Sarah Grant: On or off camera, poker work is the surprisingly perfect balance

Born in Colorado in , Sarah Grant spent her younger years with the goal of attending New York University to study film. To contact the PokerStars Blog team, simply email blog pokerstars. One night, she finished a film shoot very late, collected props into her purse because the art department was closed, and headed straight to the airport to spend the weekend with Heath in Vegas. I've had the unfortunate privilege of asking Phil Ivey for an interview about four times, and it's hard because he's going to say no, and everyone's watching. Jackpotland is Back on poker!

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Heath offered the alternative of moving to Las Vegas to work with his chef and trainer to get healthy while he trained for a fight, and she could serve her community service hours in Vegas. Sarah's new life with Heath came with many changes, first of which was a temporary move to Palm Springs to run the "Tilted Kilt" restaurant. During that time, Sarah wanted to do something to spend more time with Heath, who had recently begun playing poker.

She read books, learned more about the game, and began playing. When the restaurant went bankrupt due to owner theft, they moved back to Vegas. The "I wasn't sure what I was doing with my life" issue came up for Sarah, and she missed film but didn't want to work on the road again. She found a job as a production assistant for the World Series of Poker in , though initially the then-CEO of PokerNews thought she was overqualified.

She wasn't going to be the person to get coffee for the crew, but they realized that she could help manage the video team. She built schedules, booked travel, arranged housing, and launched a management program that involved contact lists, call sheets, and other helpful schedules.

Even though she had some AD jobs lined up for post-Series months, it was another crossroads. And she chose the poker work. Eventually, they requested that she be on camera as well as work behind the scenes. Though Sarah was nervous about being on camera, especially with other women who already had experience and acceptance in the poker community, Heath encouraged her to have more faith in herself and learn more about poker and its players.

She even played a few tournaments herself. And it turned into something she never expected. In poker, the community is more consistent, and I actually made relationships in this community that have lasted to this day.

I was surprised at how welcoming and nice everyone was," she said. In addition, she found that it made for an ideal mix of what she loved to do. On a film set, the AD runs everything and tells everyone what to do, leads the crew, and is the one that everyone pays attention to. In the poker job, I can be myself in front of the camera and connect with the crew and behind the camera at the same time. We produce our own content and pursue our own visions. This job was the perfect balance. Even further, Sarah said, "It wasn't even something that I knew existed, and it's a million times better than anything I ever imagined.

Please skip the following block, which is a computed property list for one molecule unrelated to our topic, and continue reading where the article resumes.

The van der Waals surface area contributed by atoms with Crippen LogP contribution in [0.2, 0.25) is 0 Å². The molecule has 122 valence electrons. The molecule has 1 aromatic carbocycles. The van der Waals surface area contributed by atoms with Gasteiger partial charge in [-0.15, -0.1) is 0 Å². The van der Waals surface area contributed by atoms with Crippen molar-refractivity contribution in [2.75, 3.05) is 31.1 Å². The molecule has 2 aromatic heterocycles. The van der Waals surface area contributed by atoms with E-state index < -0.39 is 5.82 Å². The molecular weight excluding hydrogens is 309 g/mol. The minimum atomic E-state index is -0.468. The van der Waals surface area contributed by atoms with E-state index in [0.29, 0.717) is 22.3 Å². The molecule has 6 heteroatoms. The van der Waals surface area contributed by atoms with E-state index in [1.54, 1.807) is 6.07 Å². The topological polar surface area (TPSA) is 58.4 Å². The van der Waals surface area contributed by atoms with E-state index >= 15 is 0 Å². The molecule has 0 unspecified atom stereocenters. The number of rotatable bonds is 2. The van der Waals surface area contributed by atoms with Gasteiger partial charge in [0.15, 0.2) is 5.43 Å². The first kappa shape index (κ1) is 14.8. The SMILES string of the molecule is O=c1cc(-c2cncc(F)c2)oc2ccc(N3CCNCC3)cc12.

The travel is the most obvious, as she is often able to go to European Poker Tour stops and other locations a few days early and experience the cities before work begins. Heath often travels with her, too. Her favorite stops are many, and she couldn't limit it to one when asked. It was gorgeous, and I love the Philippines! But the job isn't all sightseeing and absorbing culture. Once work begins, she rarely escapes the confines of the tournament location. And what ends up on PokerStars. TV may look fun and exciting as she schmoozes with the elite in poker, but there is much work behind the scenes and on camera.

I've had the unfortunate privilege of asking Phil Ivey for an interview about four times, and it's hard because he's going to say no, and everyone's watching. Most of those players then decline the interview. The ninth place finisher in that one is usually the hardest interview of the year. With that said, the good moments definitely outweigh the bad for Sarah. I do so many winner interviews with players who are nonchalant about it, but Bardah was so genuinely happy!

Also at that Series, I interviewed Larry Wright, a wealthy businessman who donated all of his winnings to a charity in Africa. He was bawling and just so excited to have won, and it was a beautiful moment to share with him. And then there are the natural interviews that happen without any need for preparation. Sarah named several favorites off the top of her head. I just stick the microphone in his face, and he goes.

Vanessa Selbst can tell me everything about the tournament and why she played every hand. The PokerNews video team, which travels all over the world covering events, features Sarah Grant as the on-camera host. Sarah was a former film industry professional before the end of the WSOP, when she was offered a full-time position as a video host for PokerNews and PokerStars. PokerNews produces and provides live play-by-play updates and chip counts for publication on the World Series of Poker website, as well as on PokerNews.

The partnership has continued for over 7 years. Each episode was roughly 30 minutes in length. If a player is participating in a tournament that PokerNews is live reporting from, he or she will have the ability to update his or her own chip counts, post comments, and share photos with other PokerNews readers from around the world. These player-generated updates link directly in to the PokerNews live reporting feed.

The mobile application is downloadable for iPhone and Android. In and , PokerNews received the honor of the Best Poker Affiliate awarded by iGB Affiliate taking into account criteria such as web traffic , innovation, and reputation with players, and brand power. From Wikipedia, the free encyclopedia.

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